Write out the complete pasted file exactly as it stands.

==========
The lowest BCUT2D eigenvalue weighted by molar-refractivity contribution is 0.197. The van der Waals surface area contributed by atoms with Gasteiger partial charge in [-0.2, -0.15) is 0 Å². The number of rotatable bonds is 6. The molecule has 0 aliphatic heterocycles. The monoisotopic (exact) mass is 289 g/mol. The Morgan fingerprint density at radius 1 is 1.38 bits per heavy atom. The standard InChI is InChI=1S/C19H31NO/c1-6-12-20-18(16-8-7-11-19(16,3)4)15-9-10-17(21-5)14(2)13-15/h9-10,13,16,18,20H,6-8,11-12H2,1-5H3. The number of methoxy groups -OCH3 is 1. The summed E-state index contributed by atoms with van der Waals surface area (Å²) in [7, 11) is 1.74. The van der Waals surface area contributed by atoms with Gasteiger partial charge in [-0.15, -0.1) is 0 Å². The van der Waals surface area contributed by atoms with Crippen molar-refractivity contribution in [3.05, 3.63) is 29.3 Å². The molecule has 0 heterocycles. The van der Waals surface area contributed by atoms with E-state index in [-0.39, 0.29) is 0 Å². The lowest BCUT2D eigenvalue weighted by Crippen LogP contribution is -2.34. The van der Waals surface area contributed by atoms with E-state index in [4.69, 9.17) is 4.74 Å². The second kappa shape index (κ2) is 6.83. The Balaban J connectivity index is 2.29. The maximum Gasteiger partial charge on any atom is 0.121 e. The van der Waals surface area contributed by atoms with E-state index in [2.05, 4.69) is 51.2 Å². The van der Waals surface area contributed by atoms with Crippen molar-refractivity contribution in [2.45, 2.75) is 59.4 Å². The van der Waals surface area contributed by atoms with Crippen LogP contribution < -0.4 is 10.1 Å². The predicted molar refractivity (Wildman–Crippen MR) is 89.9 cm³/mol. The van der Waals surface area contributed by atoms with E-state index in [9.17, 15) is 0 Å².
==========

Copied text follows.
The lowest BCUT2D eigenvalue weighted by molar-refractivity contribution is 0.197. The van der Waals surface area contributed by atoms with Gasteiger partial charge in [-0.2, -0.15) is 0 Å². The number of rotatable bonds is 6. The molecule has 0 aliphatic heterocycles. The monoisotopic (exact) mass is 289 g/mol. The Morgan fingerprint density at radius 1 is 1.38 bits per heavy atom. The standard InChI is InChI=1S/C19H31NO/c1-6-12-20-18(16-8-7-11-19(16,3)4)15-9-10-17(21-5)14(2)13-15/h9-10,13,16,18,20H,6-8,11-12H2,1-5H3. The number of methoxy groups -OCH3 is 1. The summed E-state index contributed by atoms with van der Waals surface area (Å²) in [7, 11) is 1.74. The van der Waals surface area contributed by atoms with Gasteiger partial charge in [-0.15, -0.1) is 0 Å². The van der Waals surface area contributed by atoms with Crippen molar-refractivity contribution in [3.05, 3.63) is 29.3 Å². The molecule has 0 heterocycles. The van der Waals surface area contributed by atoms with E-state index in [-0.39, 0.29) is 0 Å². The lowest BCUT2D eigenvalue weighted by Crippen LogP contribution is -2.34. The van der Waals surface area contributed by atoms with E-state index in [4.69, 9.17) is 4.74 Å². The second kappa shape index (κ2) is 6.83. The Balaban J connectivity index is 2.29. The maximum Gasteiger partial charge on any atom is 0.121 e. The van der Waals surface area contributed by atoms with E-state index in [2.05, 4.69) is 51.2 Å². The van der Waals surface area contributed by atoms with Crippen molar-refractivity contribution in [2.45, 2.75) is 59.4 Å². The van der Waals surface area contributed by atoms with Crippen LogP contribution < -0.4 is 10.1 Å². The predicted molar refractivity (Wildman–Crippen MR) is 89.9 cm³/mol. The van der Waals surface area contributed by atoms with E-state index in [9.17, 15) is 0 Å².